We’ve been to the Moorcock Inn before. Then: to ditch the motor in its empty carpark – the pub “between owners” – before a ramble across the adjacent heath. I hardly gave the place a second glance; it wasn’t much of a looker and I was busy with a sausage roll.
Now, a couple of years later, we’re back for lunch and the carpark’s no longer empty. Rapturous reviews from those proper restaurant critics will do that for a business, and since Alisdair Brooke-Taylor and Aimee Turford have taken over the praise has been plentiful.
It might be one of the hottest summers on record but up here, high above Sowerby Bridge, the dour weather begs to differ.
(And we are high up. Our Uber driver becomes increasingly chat-less on the steep climb to Norland Moor and, subsequently, my hitherto perfect 5-star customer rating takes a hit. Thanks, hill. Maybe use a local firm.)
On a dreich day like this you might decide to bed in at the bar, and nobody would blame you. There’s beer from the nearby Vocation (pints starting at a hospitable £3.20) and a blackboard pimping out the likes of “black pudding scotch egg” or “smoked trout croquette”.
But today we’re eating in the stone-floored (and full-housed) dining room, its rain-lashed windows peering out over moody moorland on one side and billowing ovens on the other, whose plumes of smoke you’ll smell before you spot the place.
While those smoking ovens might hint at a return to the inglorious Dude-Food days of 2012 the scran being knocked out at the Moorcock Inn is nothing of the sort. Its website mentions “traditional homesteading techniques” and “cooking over fire”, so I’m going with “pumped-up pastoral” for the sequence of stuff we go on to neck.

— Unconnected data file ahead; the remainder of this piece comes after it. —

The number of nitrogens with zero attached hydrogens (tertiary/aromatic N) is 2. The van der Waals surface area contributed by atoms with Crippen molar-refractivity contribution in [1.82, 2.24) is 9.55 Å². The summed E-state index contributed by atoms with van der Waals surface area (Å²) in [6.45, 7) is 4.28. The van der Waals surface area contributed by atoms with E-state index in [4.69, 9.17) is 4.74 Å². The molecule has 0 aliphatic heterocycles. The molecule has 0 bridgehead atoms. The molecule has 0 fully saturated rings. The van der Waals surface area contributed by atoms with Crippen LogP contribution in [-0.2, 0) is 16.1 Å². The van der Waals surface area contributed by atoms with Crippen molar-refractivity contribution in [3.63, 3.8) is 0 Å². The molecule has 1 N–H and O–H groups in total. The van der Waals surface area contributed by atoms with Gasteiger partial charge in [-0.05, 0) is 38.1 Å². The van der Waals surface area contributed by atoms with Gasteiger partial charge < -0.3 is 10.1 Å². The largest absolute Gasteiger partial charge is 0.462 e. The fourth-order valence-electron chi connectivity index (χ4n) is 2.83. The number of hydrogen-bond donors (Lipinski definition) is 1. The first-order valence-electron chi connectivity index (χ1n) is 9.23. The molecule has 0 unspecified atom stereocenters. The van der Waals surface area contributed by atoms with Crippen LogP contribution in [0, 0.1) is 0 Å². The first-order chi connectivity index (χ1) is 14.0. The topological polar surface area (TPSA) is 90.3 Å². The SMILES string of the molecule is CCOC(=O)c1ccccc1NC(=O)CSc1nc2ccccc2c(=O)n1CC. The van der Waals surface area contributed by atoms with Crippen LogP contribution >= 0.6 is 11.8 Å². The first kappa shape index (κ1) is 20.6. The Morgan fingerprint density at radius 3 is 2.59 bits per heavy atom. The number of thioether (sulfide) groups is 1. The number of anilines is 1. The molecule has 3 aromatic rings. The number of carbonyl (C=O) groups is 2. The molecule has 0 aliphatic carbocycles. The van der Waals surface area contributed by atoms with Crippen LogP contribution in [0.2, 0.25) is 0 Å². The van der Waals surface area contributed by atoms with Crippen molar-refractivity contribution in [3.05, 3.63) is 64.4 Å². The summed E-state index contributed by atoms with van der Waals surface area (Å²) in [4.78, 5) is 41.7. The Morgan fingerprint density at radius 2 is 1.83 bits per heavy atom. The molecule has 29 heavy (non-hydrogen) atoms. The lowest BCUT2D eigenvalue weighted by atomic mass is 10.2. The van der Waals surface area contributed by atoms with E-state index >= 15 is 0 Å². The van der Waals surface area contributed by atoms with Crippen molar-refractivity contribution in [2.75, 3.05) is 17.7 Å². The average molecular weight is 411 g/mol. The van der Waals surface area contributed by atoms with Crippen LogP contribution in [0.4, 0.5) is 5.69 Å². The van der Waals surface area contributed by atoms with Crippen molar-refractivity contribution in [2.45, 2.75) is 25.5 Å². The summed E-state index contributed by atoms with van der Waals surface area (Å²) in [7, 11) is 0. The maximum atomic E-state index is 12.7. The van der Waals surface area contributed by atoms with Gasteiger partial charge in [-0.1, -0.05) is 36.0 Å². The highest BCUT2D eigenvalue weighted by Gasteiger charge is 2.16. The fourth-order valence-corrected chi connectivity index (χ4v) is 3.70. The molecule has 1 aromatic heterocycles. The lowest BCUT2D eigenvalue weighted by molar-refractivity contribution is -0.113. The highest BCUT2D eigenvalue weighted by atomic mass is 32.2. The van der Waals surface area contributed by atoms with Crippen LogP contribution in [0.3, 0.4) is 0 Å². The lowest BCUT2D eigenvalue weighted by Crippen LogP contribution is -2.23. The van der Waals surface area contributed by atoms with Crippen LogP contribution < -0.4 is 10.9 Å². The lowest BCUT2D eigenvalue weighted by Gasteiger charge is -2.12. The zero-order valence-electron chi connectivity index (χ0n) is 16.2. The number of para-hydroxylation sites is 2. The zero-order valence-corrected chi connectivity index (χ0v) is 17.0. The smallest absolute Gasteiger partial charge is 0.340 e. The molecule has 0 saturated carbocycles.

Bread (dark, tangy) and butter (lactic, mountainous) are evidently matters of importance here, which means we’re likely to be good mates for a long time. When piled on top, snacks of charred broad beans, firm-fleshed trout and a zesty homemade cheese make for a first-rate open sarnie.
We sup a chilled potato soup – psychedelically marbled to a vivid shade of green thanks to a hit of kale – that smells appealingly of muck and grass and manages to be wholesome and refreshing at once. From there to a pearly oyster that comes with a strident bacon and scallop sauce (brilliant) for an intense riff on surf-and-turf.
I’d like a little less fermented kohlrabi and a little more fish – as Elvis almost sang – in the next dish, where crunchy shavings of the root veg and nuggets of Argentine (me neither) bob about in a buttermilk broth.
Lightly picked vegetable, salty fish and lactic liquor don’t scream ‘comfort food’, granted, but the next time I have a dose of the man-flu it’s be this bowl I’ll be thinking of. George – alert, affable, enthusiastic – sorts us out with more bread with which we dredge the lot.
I should’ve known better than to expect a by-the-book lump of pert and polite protein from the Moorcock Inn. Here, duck comes instead as a gnarly pile of sticky and smoky strands and is as enjoyable a plate of food as I’ve scarfed this year. Christ, Brooke-Taylor’s even managed to turn the accompanying squash into a moreish sidekick, too. Stunner.
A “cooling” sorrel and meadowsweet tea would be refreshing if it wasn’t spewing with rain outside but must, I reckon, counteract some of the wine we’ve downed from a list that starts at 17 quid a bottle.
Whether you want to play it straight or go down the modern minimal-intervention route to impress your mates, Aimee is your friend when it comes to the booze so have a chat. Or have a beer; they’re good at those here.
Dessert brings to mind a levelled-up bowl of Vienetta, which is of course a compliment. Here’s a luxurious wodge of just-set ice-cream that even the steadfast “I don’t do dessert” mob (of which I’m usually a member) would struggle not to knock back in gluttonous spoonfuls. There are gooseberries, too, for zap. It’s another corker.
For this inventive, unusual-in-places and immensely satisfying fodder you’ll cough up 35 quid-a-head, which is the sort of pricing this tight-arse is fully on board with. Even if it means losing my 5 star Uber rating for the slog up that hill.